“So Many Useful Women”: The Pseudonymous Poetry of Marjorie Allen Seiffert, 1916-1938

Audrey Russek, University of Texas at Austin
Vol. 28, No. 1 (Spring 2009), 75-96

Marjorie Allen Seiffert, an early twentieth-century poet and participant in the Spectra Hoax, a literary farce designed to debunk Imagism, used literary pseudonyms to express feminist sensibilities while remaining an upstanding member of conservative midwestern high society. Seiffert’s pseudonymous poetry brought into existence virtual personas that integrated her sense of self yet refused to privilege one voice over another. Her multiple personas provided a way of having individuality without breaking from her traditional lifestyle. Moreover, her strategies for becoming a modern woman and poet in her own right reveal much about the complexities of life in an era whose cultural values were dramatically changing. By creating more identities for herself, poetic personas that could express thoughts and feelings she deemed inappropriate for a woman of her stature, Seiffert added her own imaginative twist, reconciling contradictions inherent in a modern woman’s identity.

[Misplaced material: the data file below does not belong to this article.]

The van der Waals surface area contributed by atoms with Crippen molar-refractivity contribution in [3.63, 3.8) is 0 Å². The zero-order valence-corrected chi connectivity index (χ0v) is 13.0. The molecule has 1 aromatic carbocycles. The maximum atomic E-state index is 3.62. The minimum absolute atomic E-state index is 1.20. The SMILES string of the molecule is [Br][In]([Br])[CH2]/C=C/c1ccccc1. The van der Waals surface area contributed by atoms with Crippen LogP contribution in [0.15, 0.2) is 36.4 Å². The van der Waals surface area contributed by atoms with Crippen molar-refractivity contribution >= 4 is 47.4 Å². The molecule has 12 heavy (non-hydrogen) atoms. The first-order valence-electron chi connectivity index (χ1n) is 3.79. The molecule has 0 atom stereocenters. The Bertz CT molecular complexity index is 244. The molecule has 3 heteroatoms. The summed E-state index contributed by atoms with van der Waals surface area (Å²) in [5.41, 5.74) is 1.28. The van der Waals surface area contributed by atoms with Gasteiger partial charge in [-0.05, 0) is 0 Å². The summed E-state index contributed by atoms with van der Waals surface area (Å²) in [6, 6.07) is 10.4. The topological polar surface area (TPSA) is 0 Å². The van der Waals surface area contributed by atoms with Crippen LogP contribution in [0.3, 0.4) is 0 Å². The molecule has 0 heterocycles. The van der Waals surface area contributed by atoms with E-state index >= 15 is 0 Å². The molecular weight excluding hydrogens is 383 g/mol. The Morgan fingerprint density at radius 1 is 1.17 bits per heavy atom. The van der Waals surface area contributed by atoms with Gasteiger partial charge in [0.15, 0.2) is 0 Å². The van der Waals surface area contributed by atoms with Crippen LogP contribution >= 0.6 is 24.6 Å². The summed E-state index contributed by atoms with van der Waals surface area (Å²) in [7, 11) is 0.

Mary Wollstonecraft Sojourner Truth Margaret Atwood Abigail Adams Amy Tan H.D. Simone de Beauvoir Zora Neale Hurston Frances Burney Virginia Woolf

"The white saxifrage with the indented leafe is moste commended for the breakinge of the Stone."

— Turner, Herbal, III, 68 [1568]